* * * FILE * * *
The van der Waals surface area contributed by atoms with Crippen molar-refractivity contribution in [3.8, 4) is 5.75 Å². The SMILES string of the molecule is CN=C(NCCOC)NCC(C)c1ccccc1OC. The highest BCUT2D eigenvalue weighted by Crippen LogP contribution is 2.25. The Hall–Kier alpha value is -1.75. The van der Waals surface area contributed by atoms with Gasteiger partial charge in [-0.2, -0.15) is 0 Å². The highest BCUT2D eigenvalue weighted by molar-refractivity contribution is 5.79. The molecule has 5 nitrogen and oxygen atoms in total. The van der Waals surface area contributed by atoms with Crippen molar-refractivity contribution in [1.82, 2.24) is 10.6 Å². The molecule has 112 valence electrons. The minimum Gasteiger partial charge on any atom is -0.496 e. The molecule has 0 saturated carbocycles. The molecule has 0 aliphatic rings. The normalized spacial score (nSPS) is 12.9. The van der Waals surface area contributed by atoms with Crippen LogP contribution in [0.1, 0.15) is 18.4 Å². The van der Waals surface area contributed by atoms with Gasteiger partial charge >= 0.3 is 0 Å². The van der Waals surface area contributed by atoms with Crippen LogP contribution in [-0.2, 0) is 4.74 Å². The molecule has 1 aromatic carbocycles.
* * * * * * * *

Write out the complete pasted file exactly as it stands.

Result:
The van der Waals surface area contributed by atoms with Crippen molar-refractivity contribution in [3.8, 4) is 5.75 Å². The SMILES string of the molecule is CN=C(NCCOC)NCC(C)c1ccccc1OC. The highest BCUT2D eigenvalue weighted by Crippen LogP contribution is 2.25. The Hall–Kier alpha value is -1.75. The van der Waals surface area contributed by atoms with Gasteiger partial charge in [-0.2, -0.15) is 0 Å². The highest BCUT2D eigenvalue weighted by molar-refractivity contribution is 5.79. The molecule has 5 nitrogen and oxygen atoms in total. The van der Waals surface area contributed by atoms with Crippen molar-refractivity contribution in [1.82, 2.24) is 10.6 Å². The molecule has 112 valence electrons. The minimum Gasteiger partial charge on any atom is -0.496 e. The molecule has 0 saturated carbocycles. The molecule has 0 aliphatic rings. The normalized spacial score (nSPS) is 12.9. The van der Waals surface area contributed by atoms with Crippen LogP contribution in [0.1, 0.15) is 18.4 Å². The van der Waals surface area contributed by atoms with Gasteiger partial charge >= 0.3 is 0 Å². The van der Waals surface area contributed by atoms with Crippen LogP contribution in [-0.2, 0) is 4.74 Å². The molecule has 1 aromatic carbocycles.